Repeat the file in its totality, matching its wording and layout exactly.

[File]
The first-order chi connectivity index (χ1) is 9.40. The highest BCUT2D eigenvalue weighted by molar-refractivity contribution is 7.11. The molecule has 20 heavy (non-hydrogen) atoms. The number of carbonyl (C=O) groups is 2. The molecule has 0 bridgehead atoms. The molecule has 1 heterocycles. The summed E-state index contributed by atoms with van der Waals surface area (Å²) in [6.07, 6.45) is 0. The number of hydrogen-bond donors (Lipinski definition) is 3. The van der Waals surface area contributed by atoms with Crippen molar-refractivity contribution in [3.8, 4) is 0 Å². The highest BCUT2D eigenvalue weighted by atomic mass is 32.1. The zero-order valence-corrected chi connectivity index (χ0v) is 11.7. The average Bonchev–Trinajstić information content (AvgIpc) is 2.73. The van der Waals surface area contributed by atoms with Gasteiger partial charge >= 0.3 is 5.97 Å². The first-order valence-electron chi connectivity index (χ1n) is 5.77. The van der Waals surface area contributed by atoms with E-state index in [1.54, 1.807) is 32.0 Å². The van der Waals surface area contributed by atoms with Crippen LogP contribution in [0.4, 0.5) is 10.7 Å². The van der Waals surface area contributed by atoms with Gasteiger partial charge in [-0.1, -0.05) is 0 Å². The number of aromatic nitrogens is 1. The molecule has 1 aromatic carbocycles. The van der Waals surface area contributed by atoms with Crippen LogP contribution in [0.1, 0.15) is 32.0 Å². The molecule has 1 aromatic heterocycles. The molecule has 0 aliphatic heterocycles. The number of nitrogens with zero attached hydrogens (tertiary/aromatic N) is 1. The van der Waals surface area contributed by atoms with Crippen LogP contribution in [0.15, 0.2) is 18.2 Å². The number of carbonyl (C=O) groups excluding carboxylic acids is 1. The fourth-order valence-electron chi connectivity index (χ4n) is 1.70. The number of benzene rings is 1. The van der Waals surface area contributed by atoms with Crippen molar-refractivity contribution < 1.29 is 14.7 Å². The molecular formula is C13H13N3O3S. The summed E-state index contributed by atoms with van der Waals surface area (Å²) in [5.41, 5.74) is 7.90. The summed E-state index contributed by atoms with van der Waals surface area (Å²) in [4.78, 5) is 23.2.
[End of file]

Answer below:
The first-order chi connectivity index (χ1) is 9.40. The highest BCUT2D eigenvalue weighted by molar-refractivity contribution is 7.11. The molecule has 20 heavy (non-hydrogen) atoms. The number of carbonyl (C=O) groups is 2. The molecule has 0 bridgehead atoms. The molecule has 1 heterocycles. The summed E-state index contributed by atoms with van der Waals surface area (Å²) in [6.07, 6.45) is 0. The number of hydrogen-bond donors (Lipinski definition) is 3. The van der Waals surface area contributed by atoms with Crippen molar-refractivity contribution in [3.8, 4) is 0 Å². The highest BCUT2D eigenvalue weighted by atomic mass is 32.1. The zero-order valence-corrected chi connectivity index (χ0v) is 11.7. The average Bonchev–Trinajstić information content (AvgIpc) is 2.73. The van der Waals surface area contributed by atoms with Gasteiger partial charge >= 0.3 is 5.97 Å². The first-order valence-electron chi connectivity index (χ1n) is 5.77. The van der Waals surface area contributed by atoms with E-state index in [1.54, 1.807) is 32.0 Å². The van der Waals surface area contributed by atoms with Crippen LogP contribution in [0.4, 0.5) is 10.7 Å². The van der Waals surface area contributed by atoms with Gasteiger partial charge in [-0.1, -0.05) is 0 Å². The number of aromatic nitrogens is 1. The molecule has 1 aromatic carbocycles. The van der Waals surface area contributed by atoms with Crippen LogP contribution in [0.1, 0.15) is 32.0 Å². The molecule has 1 aromatic heterocycles. The molecule has 0 aliphatic heterocycles. The number of nitrogens with zero attached hydrogens (tertiary/aromatic N) is 1. The van der Waals surface area contributed by atoms with Crippen LogP contribution in [0.15, 0.2) is 18.2 Å². The number of carbonyl (C=O) groups excluding carboxylic acids is 1. The fourth-order valence-electron chi connectivity index (χ4n) is 1.70. The number of benzene rings is 1. The van der Waals surface area contributed by atoms with Crippen molar-refractivity contribution < 1.29 is 14.7 Å². The molecular formula is C13H13N3O3S. The summed E-state index contributed by atoms with van der Waals surface area (Å²) in [5.41, 5.74) is 7.90. The summed E-state index contributed by atoms with van der Waals surface area (Å²) in [4.78, 5) is 23.2.